Parish Mourns its Treasures
By Erica Noonan
Published in "Boston Sunday Globe"
Newton – Her parishioners call her “the jewel of Upper Falls.”
More European cathedral than New England church, Mary Immaculate of Lourdes Parish was built by Irish and Polish mill workers who spent their wages to furnish her with elegant stained glass from Munich, and gorgeous wall paintings by renowned turn-of-the-century Italian master Gonippo Raggi.
Now, modern-day parishioners are hoping that Mary Immaculate’s aesthetic appeal will be her saving grace. The church is on the list of 82 parishes in the Archdiocese of Boston slated to close by year’s end.
United behind their rallying cry, “Save a piece of history,” parishioners have been working behind the scenes to gain allies among ecclesiastical art experts.
The lobbying effort landed Mary Immaculate a strong ally in the Missouri-based Stained Glass Association of America. In a direct appeal to Archbishop Sean P. O’Malley late last month, the group asked that the church be spared.
“We are writing to humbly request that you seek an alternative to closing Mary Immaculate,” wrote B. Gunar Gruenke, the association’s second vice president. In his letter, Gruenke praised Mary Immaculate’s towering stained glass windows created by renowned glass designer F.X. Zettler, and many liturgical paintings by Raggi.
Similar works decorate much larger Catholic centers, including Denver’s Cathedral of the Immaculate Conception, the Basilica of St. Josaphat in Milwaukee, and the National Shrine of Our Lady of Victory in Lackawanna, N.Y. Painters like Raggi “are the closest thing that our country has ever had to Michelangelo,” Gruenke told O’Malley.
Although Gruenke’s group is rarely called upon to speak out on behalf of endangered churches, association members said Mary Immaculate was worthy of their support.
“In our country, we don’t have a huge amount of community artwork of this caliber. Every loss is hugely significant,” said Patricia Zimmerman of Conrad Schmitt Studios, a Wisconsin-based decorative painting and stained glass studio.
“The people of this church sought out the finest artists of the day,” she said. “I’m sure there was a great investment, not just of money, but of spirit and faith.”
Newton Mayor David Cohen bas been a local ally in favor of keeping the historic church open for aesthetic reasons.
“It would be a shame for such artistic treasures to be lost to public access,” the mayor wrote in his own letter to O’Malley.
Before making their artistic treasures the focus of their survival campaign, Mary Immaculate parishioners tried more practical arguments to remain open, supporters say. They lobbied church officials privately, pointing out that about 425 parishioners, including many senior citizens, attend Mass there weekly, and the parish’s financial situation is strong.
“There is so much pain associated with this. For many people, this is the loss of their home; it is one of the great tragedies of their lives,” said Mary Mullen, a third generation parishioner and Upper Falls native.
Established in 1870, Newton’s oldest Catholic church was such a thriving institution through out the 20th century that it spun off several smaller churches, including St. John the Evangelist in Wellesley, St. Joseph in Needham, and St. Philip Neri and Sacred Heart in Newton.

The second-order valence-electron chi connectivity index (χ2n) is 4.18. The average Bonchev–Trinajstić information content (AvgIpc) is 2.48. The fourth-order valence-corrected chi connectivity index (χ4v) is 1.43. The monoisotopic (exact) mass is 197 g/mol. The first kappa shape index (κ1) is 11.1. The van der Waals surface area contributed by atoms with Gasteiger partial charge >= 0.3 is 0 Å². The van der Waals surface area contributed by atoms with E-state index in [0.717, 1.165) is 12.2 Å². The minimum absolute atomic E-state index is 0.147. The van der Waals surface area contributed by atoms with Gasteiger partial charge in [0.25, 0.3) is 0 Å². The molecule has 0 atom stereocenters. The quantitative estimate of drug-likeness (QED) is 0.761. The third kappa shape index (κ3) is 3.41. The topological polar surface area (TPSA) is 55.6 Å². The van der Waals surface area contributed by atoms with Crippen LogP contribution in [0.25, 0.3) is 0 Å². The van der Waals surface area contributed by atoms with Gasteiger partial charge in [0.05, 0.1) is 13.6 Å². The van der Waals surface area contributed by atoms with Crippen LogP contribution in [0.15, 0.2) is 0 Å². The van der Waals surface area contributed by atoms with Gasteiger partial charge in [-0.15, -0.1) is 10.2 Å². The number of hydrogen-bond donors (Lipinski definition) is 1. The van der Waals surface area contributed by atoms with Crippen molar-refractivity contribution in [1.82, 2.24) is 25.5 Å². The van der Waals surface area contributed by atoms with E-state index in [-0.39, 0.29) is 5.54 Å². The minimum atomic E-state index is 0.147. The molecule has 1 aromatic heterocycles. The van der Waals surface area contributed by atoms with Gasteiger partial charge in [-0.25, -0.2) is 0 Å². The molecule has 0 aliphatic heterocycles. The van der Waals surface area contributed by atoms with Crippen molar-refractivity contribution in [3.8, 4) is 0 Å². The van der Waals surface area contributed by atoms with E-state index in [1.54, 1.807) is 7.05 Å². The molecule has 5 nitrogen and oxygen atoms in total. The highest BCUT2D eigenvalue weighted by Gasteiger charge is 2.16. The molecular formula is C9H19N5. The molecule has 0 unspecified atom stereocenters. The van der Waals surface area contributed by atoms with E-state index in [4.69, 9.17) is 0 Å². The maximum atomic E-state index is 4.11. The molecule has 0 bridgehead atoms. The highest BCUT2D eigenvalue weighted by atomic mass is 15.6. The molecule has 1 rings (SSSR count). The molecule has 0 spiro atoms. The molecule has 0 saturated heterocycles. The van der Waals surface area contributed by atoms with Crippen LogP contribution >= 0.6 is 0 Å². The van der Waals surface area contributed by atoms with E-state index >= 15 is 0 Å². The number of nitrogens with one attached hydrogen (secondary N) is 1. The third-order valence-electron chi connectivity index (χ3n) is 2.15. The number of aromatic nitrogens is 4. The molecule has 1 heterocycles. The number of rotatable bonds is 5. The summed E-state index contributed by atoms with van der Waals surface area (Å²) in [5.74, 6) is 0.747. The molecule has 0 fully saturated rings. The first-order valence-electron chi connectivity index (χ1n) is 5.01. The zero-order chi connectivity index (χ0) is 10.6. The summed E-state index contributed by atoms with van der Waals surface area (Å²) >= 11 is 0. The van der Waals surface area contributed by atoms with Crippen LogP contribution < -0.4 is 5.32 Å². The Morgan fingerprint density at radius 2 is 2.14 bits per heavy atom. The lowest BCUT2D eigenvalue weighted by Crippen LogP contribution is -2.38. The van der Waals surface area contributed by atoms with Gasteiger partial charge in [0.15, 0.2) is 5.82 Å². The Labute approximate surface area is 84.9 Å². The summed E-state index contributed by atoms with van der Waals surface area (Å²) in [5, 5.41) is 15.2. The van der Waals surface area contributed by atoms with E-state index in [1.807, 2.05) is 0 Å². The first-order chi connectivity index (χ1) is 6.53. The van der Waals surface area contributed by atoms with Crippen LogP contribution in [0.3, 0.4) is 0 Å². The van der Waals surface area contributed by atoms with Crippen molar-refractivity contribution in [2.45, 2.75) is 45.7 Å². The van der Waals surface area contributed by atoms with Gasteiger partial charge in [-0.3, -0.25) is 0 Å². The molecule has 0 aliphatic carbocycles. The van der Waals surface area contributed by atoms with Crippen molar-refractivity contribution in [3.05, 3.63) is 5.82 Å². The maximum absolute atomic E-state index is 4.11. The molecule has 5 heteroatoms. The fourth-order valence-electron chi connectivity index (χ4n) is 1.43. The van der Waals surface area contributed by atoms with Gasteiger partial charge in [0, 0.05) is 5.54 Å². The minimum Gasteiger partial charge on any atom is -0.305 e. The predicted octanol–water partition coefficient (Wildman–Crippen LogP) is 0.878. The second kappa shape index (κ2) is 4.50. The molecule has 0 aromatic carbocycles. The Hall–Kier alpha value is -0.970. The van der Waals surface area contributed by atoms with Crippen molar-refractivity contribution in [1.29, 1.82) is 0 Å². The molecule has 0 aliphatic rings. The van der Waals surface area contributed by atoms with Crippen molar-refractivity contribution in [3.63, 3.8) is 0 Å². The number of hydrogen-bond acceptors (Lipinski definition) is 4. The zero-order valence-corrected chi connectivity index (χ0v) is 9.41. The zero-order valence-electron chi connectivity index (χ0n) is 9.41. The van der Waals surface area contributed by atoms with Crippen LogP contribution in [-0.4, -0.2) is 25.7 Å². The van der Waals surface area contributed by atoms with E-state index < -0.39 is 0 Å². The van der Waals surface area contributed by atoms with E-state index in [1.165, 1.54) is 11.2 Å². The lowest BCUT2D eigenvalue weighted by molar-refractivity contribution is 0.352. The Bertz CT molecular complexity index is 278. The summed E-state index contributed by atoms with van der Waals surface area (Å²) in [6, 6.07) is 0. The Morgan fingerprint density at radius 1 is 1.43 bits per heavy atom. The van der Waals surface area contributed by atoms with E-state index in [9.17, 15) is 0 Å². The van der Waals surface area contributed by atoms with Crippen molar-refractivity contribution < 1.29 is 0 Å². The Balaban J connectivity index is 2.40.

The planned closing would force Mary Immaculate parishioners to relocate to St. Philip Neri, which has less parking, seating, and handicapped accessibility. Instead of soaring ceilings and a stained glass rendering of the Holy Spirit in the form of a dove peeking down on a grand marble altar, parishioners would worship in a building that some have likened to a Tudor-style barn.
Those arguments seem to have fallen on deaf ears so far at the archdiocese, prompting some parishioners to get more creative about their church’s other merits.
“I think many of us didn’t know about the extent of the treasures that our church contained until this happened,” said Brian Yates, a longtime parishioner and Newton alderman. “I wish we had been able to talk about this more at the cluster meetings when these decisions were being made.”
Parishioners are deeply concerned about the fate of the building should church leaders follow through with their plan to close it.
Although the Newton Upper Falls Historic District Commission prohibits the archdiocese from making changes to the exterior of the building – including the stained glass windows – without a full review, the fate of interior murals, the altar, and other treasures is far less certain, said Laura Kritzer, city preservation planner.
But the Rev. Christopher J. Coyne, a spokesman for the archdiocese, said O’Malley was aware of Mary Immaculate’s history before the decision was made to close the church. He said the appeal by the stained glass association was not expected to change the archbishop’s mind.
Mary Immaculate’s artwork could find a new home in another parish, Coyne said.
“The beauty of the stained glass doesn’t mean the windows could not be removed, preserved, and brought to another church,” said Coyne. “The people of Mary Immaculate of Lourdes are not the only ones who have raised concerns about what will happen to their stained glass and other treasures.”
The archdiocese is in the process of clarifying its position on sale and reuse of church-owned objects and will be issuing an updated policy to pastors this week. “We want to put in place a uniform policy, so all people are given clean guidelines on how to move forward,” Coyne said.
But the idea of Mary Immaculate being stripped down and its art parceled out elsewhere horrifies parishioners like Yates. “It would be devastating,” he said.